Sharing the Burden: Promoting Responsible Tourism in Overcrowded Indian Destinations

Anusha Arif
The increased access to distant locations, larger disposable incoming, and rising lifestyle aspirations have also increased the inflow to popular tourist destinations. The Indian Tourism Statistics 2022 report reveals that the country saw a percentage increase of 11.05% in domestic tourist visits from 2020 to 2021. India also has been a popular global destination. It drew 86 lakh foreign tourists in February 2023 alone. 
In the aftermath of the Covid-19 pandemic and its resultant restrictions on movement, 2022 and 2023 saw a massive influx of tourists in popular tourist destinations, especially hill stations such as Shimla and Manali. This rapid increase in tourism has brought many challenges for the communities native to these destinations, who have continually implored the government to launch awareness campaigns to create an environment of responsible tourism towards the local ecology. 
In 2018, Shimla faced a crippling water shortage during peak tourism season. While the water required during peak tourist season was approximately 450 lakh litres per day, Shimla’s water availability had reduced to mere 200 lakh litres. Apart from issues of water shortage, many matters of acute traffic congestion and unregulated construction too arose. The unregulated construction made to manage the incoming tourists resulted in the encroachment of natural spaces, inadequate waste management, and environmental degradation. 
These issues worsened the vulnerability of eco-sensitive zones. Unrestricted tourism significantly increases disasters-risk, especially in ecologically sensitive regions. The Himalayan region, especially, is highly susceptible to disasters due to its overexploitation. The Uttarakhand flood of 2013 serves as a stark reminder of unregulated tourism in the area. The disaster was exacerbated by rampant construction, unchecked tourist activities, and a lack of infrastructure. 

The Imperative for Responsible Tourism

The government must promote responsible tourism in light of tourism threatening to endanger popular destinations and their residents. Responsible tourism overlaps with sustainable tourism, ethical tourism and integrated tourism. It is defined as “making better places for people to live and better places for people to visit.”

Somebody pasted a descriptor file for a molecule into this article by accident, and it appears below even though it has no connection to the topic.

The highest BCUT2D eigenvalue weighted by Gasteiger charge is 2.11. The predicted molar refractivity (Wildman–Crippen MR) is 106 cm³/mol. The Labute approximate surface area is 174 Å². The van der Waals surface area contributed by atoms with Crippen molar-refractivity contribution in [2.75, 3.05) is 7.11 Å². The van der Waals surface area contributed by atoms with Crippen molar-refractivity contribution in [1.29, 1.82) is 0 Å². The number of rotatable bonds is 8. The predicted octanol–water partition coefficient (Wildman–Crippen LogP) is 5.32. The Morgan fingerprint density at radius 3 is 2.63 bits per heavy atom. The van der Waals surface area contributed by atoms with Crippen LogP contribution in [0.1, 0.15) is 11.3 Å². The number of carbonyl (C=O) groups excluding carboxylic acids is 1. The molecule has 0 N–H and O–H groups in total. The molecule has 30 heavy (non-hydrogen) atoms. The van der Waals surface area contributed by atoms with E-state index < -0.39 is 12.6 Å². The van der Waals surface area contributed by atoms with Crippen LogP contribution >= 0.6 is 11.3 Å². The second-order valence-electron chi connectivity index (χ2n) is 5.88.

Some primary characteristics of responsible tourism, as recognised by the Cape Town Declaration on Responsible Tourism, are that it minimises the negative impacts of tourism on the environment, economy and social life. It improves the working conditions, involves local people in decision-making, is culturally sensitive, and is inclusive of different needs by providing access to people with disabilities. 
India has attempted to promote responsible tourism in its own ways. The Incredible India campaign in 2008 addressed the need to preserve holiday destinations amid the growing tourism. More recently, the government devised a ‘National Strategy for Sustainable Tourism’ in 2022 to increase the economic, social, and environmental benefits of building India’s low-carbon, inclusive, and resilient tourism sector. The strategy incorporates several elements, including earmarking the preparation of a National Action Plan, Vision Group, and Sustainable Tourism Criteria of India (STCI). To implement the STCI, a sub-committee chaired by the Joint Secretary of the Government of India and other expert stakeholders identified key indices and baseline plans. These include workshops for advocacy, incentives for establishments to comply with STCI, skill development for unskilled, low-skilled and semi-skilled persons in sectors related to tourism, MSMR tourism service provider support, incorporation of sustainable tourism in school and college curricula, etc.